Sea Swift gets green light to nab Toll Marine Logistics

Full decision yet to surface but ACCC notes public benefit test must have been passed

Sea Swift gets green light to nab Toll Marine Logistics
After a year, Sea Swift has got what it wanted.


The public interest appears to have trumped competition concerns in the Australian Competition Tribunal’s (ACT’s) decision to allow Sea Swift’s Toll Marine Logistics (TML) takeover.

The decision was well-received at Toll.

"Toll welcomes the decision of the Australian Competition Tribunal on the Sea Swift/Toll Marine Logistics merger," a spokesperson says.

"It has been a long process and the decision will allow all parties to concentrate on giving their customers the best service."

A response has been sought from Sea Swift.

With release of the reasoning pending, the Australian Competition and Consumer Commission (ACCC) noted the tribunal "must be satisfied that the proposed acquisition would result in such a benefit to the public that it should be allowed to occur".

The ACCC says it opposed the takeover purely on competition grounds, which is in its remit, while the tribunal can consider wider issues.

 "We are disappointed that the Tribunal has authorised the acquisition, as the ACCC remains of the view that the acquisition is likely to have significant implications for future competition in scheduled marine freight services in the Northern Territory [NT] and far north Queensland [FNQ], ultimately to the detriment of the communities reliant on these services," ACCC commissioner Roger Featherston says

"The acquisition follows a price war between Sea Swift and Toll, and will result in a near monopoly position for Sea Swift in the supply of scheduled marine freight services in both the NT and FNQ.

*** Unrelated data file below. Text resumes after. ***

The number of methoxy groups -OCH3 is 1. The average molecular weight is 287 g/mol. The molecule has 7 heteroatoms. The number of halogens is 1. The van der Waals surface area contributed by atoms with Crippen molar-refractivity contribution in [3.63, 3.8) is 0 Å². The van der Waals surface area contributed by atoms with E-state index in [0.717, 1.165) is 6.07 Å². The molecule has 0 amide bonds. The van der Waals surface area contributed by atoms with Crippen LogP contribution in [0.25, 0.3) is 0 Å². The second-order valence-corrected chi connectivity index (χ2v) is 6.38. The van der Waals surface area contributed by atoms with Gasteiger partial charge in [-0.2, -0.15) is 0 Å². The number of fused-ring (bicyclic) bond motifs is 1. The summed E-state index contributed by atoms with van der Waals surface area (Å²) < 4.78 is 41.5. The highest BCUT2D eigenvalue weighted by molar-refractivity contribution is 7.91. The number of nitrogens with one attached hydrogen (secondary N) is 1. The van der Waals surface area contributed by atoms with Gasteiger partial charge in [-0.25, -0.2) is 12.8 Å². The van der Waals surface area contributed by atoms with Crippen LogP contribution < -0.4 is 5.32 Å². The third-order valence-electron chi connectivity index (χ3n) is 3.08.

"Customers in remote communities rely on scheduled services for essential deliveries including fuel and fresh food.

"The ACCC understands that the Tribunal was concerned that these communities would face uncertainty as to whether deliveries would continue if the transaction was not authorised.

"The ACCC’s view remains that competition between providers is the best way to ensure acceptable prices and service levels for these communities in the longer term. 

"The ACCC will continue to oppose acquisitions which it considers are likely to substantially lessen competition.

"The Tribunal’s decision in this matter is unlikely to apply to many other transactions, as the matter involved the unique circumstance that the scheduled marine freight services in question are essential services for the remote communities that they service."

The ACT move comes 12 months after the ACCC found against the deal, and tribunal deliberations Sea Swift thought might take three months to resolve did so.

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